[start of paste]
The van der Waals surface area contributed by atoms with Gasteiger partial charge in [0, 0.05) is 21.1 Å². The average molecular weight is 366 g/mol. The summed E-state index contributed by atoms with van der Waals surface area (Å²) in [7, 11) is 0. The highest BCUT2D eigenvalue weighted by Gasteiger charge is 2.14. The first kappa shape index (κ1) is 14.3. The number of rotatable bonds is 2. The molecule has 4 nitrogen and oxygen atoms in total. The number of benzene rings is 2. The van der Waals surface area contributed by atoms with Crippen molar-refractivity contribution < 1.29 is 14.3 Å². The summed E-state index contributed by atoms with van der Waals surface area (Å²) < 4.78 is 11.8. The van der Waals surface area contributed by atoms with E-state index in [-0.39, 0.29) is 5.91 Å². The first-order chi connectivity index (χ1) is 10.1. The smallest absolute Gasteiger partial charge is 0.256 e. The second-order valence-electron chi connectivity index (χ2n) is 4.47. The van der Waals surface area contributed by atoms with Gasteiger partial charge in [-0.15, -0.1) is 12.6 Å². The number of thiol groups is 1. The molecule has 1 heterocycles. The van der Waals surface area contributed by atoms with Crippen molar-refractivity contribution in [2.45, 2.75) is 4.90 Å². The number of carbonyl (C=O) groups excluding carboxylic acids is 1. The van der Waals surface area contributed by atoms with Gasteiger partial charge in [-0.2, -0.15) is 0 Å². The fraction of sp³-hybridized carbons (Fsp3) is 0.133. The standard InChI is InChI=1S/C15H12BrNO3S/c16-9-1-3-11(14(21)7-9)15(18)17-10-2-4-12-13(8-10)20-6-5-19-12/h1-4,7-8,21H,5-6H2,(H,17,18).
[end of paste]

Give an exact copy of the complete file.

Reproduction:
The van der Waals surface area contributed by atoms with Gasteiger partial charge in [0, 0.05) is 21.1 Å². The average molecular weight is 366 g/mol. The summed E-state index contributed by atoms with van der Waals surface area (Å²) in [7, 11) is 0. The highest BCUT2D eigenvalue weighted by Gasteiger charge is 2.14. The first kappa shape index (κ1) is 14.3. The number of rotatable bonds is 2. The molecule has 4 nitrogen and oxygen atoms in total. The number of benzene rings is 2. The van der Waals surface area contributed by atoms with Crippen molar-refractivity contribution < 1.29 is 14.3 Å². The summed E-state index contributed by atoms with van der Waals surface area (Å²) < 4.78 is 11.8. The van der Waals surface area contributed by atoms with E-state index in [-0.39, 0.29) is 5.91 Å². The first-order chi connectivity index (χ1) is 10.1. The smallest absolute Gasteiger partial charge is 0.256 e. The second-order valence-electron chi connectivity index (χ2n) is 4.47. The van der Waals surface area contributed by atoms with Gasteiger partial charge in [-0.15, -0.1) is 12.6 Å². The number of thiol groups is 1. The molecule has 1 heterocycles. The van der Waals surface area contributed by atoms with Crippen molar-refractivity contribution in [2.45, 2.75) is 4.90 Å². The number of carbonyl (C=O) groups excluding carboxylic acids is 1. The van der Waals surface area contributed by atoms with Gasteiger partial charge in [-0.2, -0.15) is 0 Å². The fraction of sp³-hybridized carbons (Fsp3) is 0.133. The standard InChI is InChI=1S/C15H12BrNO3S/c16-9-1-3-11(14(21)7-9)15(18)17-10-2-4-12-13(8-10)20-6-5-19-12/h1-4,7-8,21H,5-6H2,(H,17,18).